Otherwise, she says, “there’s a danger that the managerial part becomes a much bigger focus”, that heads can become sidetracked by bureaucracy.
She recalls computers being installed in her school in the late 1990s and “being excited to log in at the end of the day and see if anybody had sent you an email” – now, keeping up with emails can dominate a school leader's day and “it’s really easy to get caught into”.
Ms Hamilton has heard of heads fielding complaints that they are slow to reply to emails, which she believes reveals an ignorance about the demands they face.
“Often there’s an expectation that heads are some kind of business administrators,” she said, adding: “One of the things we’ve held strong to in Scotland, which I think is really important, is that headteachers are leaders of learning, first and foremost.”
Ms Hamilton believes that the idea of leadership as the apex of a hierarchy is changing fundamentally – certainly in Scotland – and her definition of a leader is very different from that more traditional view.
She said: “It’s about building really strong, positive relationships with the team you lead, the community you work in…but beyond that it’s also about an ability to influence and decide in an informed way, so that those you’re working beside and leading have confidence in you.”
Ms Hamilton added that “it’s not leading in isolation or [about] what we do to others – it’s about working with others” and moving away from the idea of “hero” headteachers who save the day by their force of will.
Ms Hamilton believes that Scottish education is marked out by the importance it places on teachers’ professional learning, which can be traced back to the seminal 2011 Donaldson report and the 2000 McCrone report.
She said that “not every country recognises that teaching is a really complex profession and that it needs high-quality professionals”, rather than seeing teaching as a “craft” in which you learn skills and then “pick up a toolbox” that will last your whole career.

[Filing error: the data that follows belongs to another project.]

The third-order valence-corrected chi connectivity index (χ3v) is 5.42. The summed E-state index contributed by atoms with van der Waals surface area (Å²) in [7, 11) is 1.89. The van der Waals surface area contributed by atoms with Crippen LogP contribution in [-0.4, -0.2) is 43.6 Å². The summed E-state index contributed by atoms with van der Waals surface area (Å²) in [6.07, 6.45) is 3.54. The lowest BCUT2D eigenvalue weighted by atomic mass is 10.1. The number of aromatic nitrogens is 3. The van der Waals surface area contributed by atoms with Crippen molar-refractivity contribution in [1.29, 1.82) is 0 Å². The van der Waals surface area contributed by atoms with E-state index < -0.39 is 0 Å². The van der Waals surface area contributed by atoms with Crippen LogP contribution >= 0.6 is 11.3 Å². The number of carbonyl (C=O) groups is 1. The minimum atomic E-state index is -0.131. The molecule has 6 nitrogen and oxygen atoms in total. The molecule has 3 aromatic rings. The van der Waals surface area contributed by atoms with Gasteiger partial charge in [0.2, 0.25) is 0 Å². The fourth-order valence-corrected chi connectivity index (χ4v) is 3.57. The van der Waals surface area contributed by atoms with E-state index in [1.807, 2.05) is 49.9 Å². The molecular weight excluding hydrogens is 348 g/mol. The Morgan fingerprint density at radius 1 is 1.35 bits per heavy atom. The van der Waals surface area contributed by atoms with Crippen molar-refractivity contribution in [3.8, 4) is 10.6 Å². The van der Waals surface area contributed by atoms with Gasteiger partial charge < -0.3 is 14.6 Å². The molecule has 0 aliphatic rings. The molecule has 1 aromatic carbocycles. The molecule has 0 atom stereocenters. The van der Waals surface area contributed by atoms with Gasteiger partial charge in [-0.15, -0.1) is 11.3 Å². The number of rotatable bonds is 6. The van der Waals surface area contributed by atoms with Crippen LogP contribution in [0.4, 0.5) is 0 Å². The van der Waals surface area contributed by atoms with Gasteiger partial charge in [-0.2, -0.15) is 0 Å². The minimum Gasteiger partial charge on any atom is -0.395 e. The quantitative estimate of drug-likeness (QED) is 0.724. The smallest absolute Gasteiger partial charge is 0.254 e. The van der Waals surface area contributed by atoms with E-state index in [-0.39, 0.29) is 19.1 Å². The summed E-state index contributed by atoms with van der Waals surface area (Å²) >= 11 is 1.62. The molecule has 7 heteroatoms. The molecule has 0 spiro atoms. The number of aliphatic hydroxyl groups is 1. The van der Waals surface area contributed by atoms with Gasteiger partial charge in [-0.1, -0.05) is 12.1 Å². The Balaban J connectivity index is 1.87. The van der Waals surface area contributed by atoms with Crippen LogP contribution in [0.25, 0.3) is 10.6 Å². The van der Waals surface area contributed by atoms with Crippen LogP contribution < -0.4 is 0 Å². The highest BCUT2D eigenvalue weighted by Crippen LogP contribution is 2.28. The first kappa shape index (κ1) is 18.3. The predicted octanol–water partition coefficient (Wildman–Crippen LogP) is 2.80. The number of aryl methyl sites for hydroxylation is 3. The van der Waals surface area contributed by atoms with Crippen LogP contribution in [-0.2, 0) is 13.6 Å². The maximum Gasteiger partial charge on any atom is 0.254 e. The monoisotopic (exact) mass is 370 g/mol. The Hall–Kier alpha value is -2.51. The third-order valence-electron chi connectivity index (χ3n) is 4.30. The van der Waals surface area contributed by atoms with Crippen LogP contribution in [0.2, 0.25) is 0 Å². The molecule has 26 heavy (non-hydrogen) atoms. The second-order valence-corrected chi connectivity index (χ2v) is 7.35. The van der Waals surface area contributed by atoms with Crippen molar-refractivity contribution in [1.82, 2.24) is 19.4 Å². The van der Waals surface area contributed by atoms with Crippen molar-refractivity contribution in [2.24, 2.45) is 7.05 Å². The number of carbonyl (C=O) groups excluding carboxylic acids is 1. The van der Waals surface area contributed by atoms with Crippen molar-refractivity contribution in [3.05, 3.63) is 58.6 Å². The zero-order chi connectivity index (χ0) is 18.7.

In Scotland, she said, teachers see professional learning not only as an “entitlement” but also as a “responsibility”, and it was widely understood “that in order to be a really good teacher you need continued support for your own learning – you don’t just learn to be a teacher, then you graduate”.
This constant refinement of skills, Ms Hamilton added, made it less likely that teachers would become jaded as there was less chance of feeling like you were simply doing the same things in your job year after year.
In 2017, many were surprised when it was announced that Scel was to become part of Education Scotland.
Yet, despite some initial concerns, Ms Hamilton said that the “challenges of being a small, agile organisation coming into a bigger organisation” were not as problematic as had been feared.
The concern that innovation might be stifled had not come to pass, she said. She added that being a larger organisation provided support in areas such as HR, communications and finance, which had taken up “an enormous amount of time” when Scel operated on its own with a team of 12 at most.
Ms Hamilton said she was “worried” initially that the new set-up might “get in the way of the work” of Scel – but, two years on, she is adamant that “it hasn’t”.